Monday, March 21, 2011

Mondays with Verbum Domini

We will skip ahead this week to the important section concerning the Literal and Spiritual Senses of Scripture. You can find this in paragraph 37:

Literal sense and spiritual sense

A significant contribution to the recovery of an adequate scriptural hermeneutic, as the synodal assembly stated, can also come from renewed attention to the Fathers of the Church and their exegetical approach. The Church Fathers present a theology that still has great value today because at its heart is the study of sacred Scripture as a whole. Indeed, the Fathers are primarily and essentially “commentators on sacred Scripture”. Their example can “teach modern exegetes a truly religious approach to sacred Scripture, and likewise an interpretation that is constantly attuned to the criterion of communion with the experience of the Church, which journeys through history under the guidance of the Holy Spirit”.

While obviously lacking the philological and historical resources at the disposal of modern exegesis, the patristic and mediaeval tradition could recognize the different senses of Scripture, beginning with the literal sense, namely, “the meaning conveyed by the words of Scripture and discovered by exegesis, following the rules of sound interpretation”. Saint Thomas of Aquinas, for example, states that “all the senses of sacred Scripture are based on the literal sense”. It is necessary, however, to remember that in patristic and medieval times every form of exegesis, including the literal form, was carried out on the basis of faith, without there necessarily being any distinction between the literal sense and the spiritual sense. One may mention in this regard the medieval couplet which expresses the relationship between the different senses of Scripture:

“Littera gesta docet, quid credas allegoria,Moralis quid agas, quo tendas anagogia. The letter speaks of deeds; allegory about the faith;The moral about our actions; anagogy about our destiny”.

Here we can note the unity and interrelation between the literal sense and the spiritual sense, which for its part is subdivided into three senses which deal with the contents of the faith, with the moral life and with our eschatological aspiration.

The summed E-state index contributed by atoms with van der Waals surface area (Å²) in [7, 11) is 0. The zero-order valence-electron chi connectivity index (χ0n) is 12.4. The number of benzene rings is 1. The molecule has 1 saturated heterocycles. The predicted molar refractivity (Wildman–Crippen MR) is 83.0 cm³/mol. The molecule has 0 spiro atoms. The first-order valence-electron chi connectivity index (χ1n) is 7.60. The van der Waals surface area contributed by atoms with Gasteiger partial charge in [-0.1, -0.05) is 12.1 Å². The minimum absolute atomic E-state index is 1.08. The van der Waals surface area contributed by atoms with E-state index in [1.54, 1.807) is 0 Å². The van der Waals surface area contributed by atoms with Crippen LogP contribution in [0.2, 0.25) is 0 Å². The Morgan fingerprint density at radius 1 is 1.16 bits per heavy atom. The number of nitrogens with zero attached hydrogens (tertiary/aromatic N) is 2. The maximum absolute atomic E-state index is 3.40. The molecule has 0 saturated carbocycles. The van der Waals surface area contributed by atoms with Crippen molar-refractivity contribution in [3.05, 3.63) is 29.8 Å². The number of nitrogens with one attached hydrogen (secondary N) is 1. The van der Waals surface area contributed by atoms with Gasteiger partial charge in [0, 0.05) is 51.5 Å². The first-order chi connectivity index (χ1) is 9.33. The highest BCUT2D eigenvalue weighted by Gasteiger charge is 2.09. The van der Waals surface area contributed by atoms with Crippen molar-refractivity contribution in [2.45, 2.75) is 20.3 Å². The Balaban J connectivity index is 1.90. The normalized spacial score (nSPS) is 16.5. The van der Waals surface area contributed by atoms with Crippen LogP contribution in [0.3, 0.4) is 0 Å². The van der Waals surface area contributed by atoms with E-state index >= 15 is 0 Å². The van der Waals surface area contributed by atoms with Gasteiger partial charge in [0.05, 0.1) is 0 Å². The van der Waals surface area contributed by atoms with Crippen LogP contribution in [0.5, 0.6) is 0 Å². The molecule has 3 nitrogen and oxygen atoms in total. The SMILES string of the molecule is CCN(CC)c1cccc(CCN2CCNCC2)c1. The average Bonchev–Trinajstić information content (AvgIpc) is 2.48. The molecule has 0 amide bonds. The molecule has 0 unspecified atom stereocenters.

In a word, while acknowledging the validity and necessity, as well as the limits, of the historical-critical method, we learn from the Fathers that exegesis “is truly faithful to the proper intention of biblical texts when it goes not only to the heart of their formulation to find the reality of faith there expressed, but also seeks to link this reality to the experience of faith in our present world”. Only against this horizon can we recognize that the word of God is living and addressed to each of us in the here and now of our lives. In this sense, the Pontifical Biblical Commission’s definition of the spiritual sense, as understood by Christian faith, remains fully valid: it is “the meaning expressed by the biblical texts when read, under the influence of the Holy Spirit, in the context of the paschal mystery of Christ and of the new life which flows from it. This context truly exists. In it the New Testament recognizes the fulfilment of the Scriptures. It is therefore quite acceptable to re-read the Scriptures in the light of this new context, which is that of life in the Spirit”.


Theophrastus said...

Compare with Benedict XVI in Jesus of Nazareth volume 1, p. xx:

"At this point we get a glimmer, even on the historical level, of what inspiration means: The author does not speak as a private, self-contained subject. He speaks in a living community, that is to say, in a living historical movement not created by him, nor even by the collective, but which is led forward by a greater power that is at work. There are dimensions of the word that the old doctrine of the fourfold sense of Scripture pinpointed with remarkable accuracy. The four senses of Scripture are not individual meanings arrayed side by side, but dimensions of the one word that reaches beyond the movement."

This is also a chance for me to plug the amazing work by Dr. Henri (Cardinal) de Lubac, Exégèse Médiévale, of which the first three (of four) volumes have been translated into English to date (volume 1, volume 2, volume 3). Dr. de Lubac is one of my three favorite 20th century Catholic theologians (another is de Lubac's student Hans Urs von Balthasar.)

(Incidentally, de Lubac and von Balthasar collaborated with Joseph Ratzinger and other luminaries in founded the journals Communio).

Timothy said...

The good fruits of the Catholic Ressourcement movement, which obviously had an impact on Benedict/Ratzinger.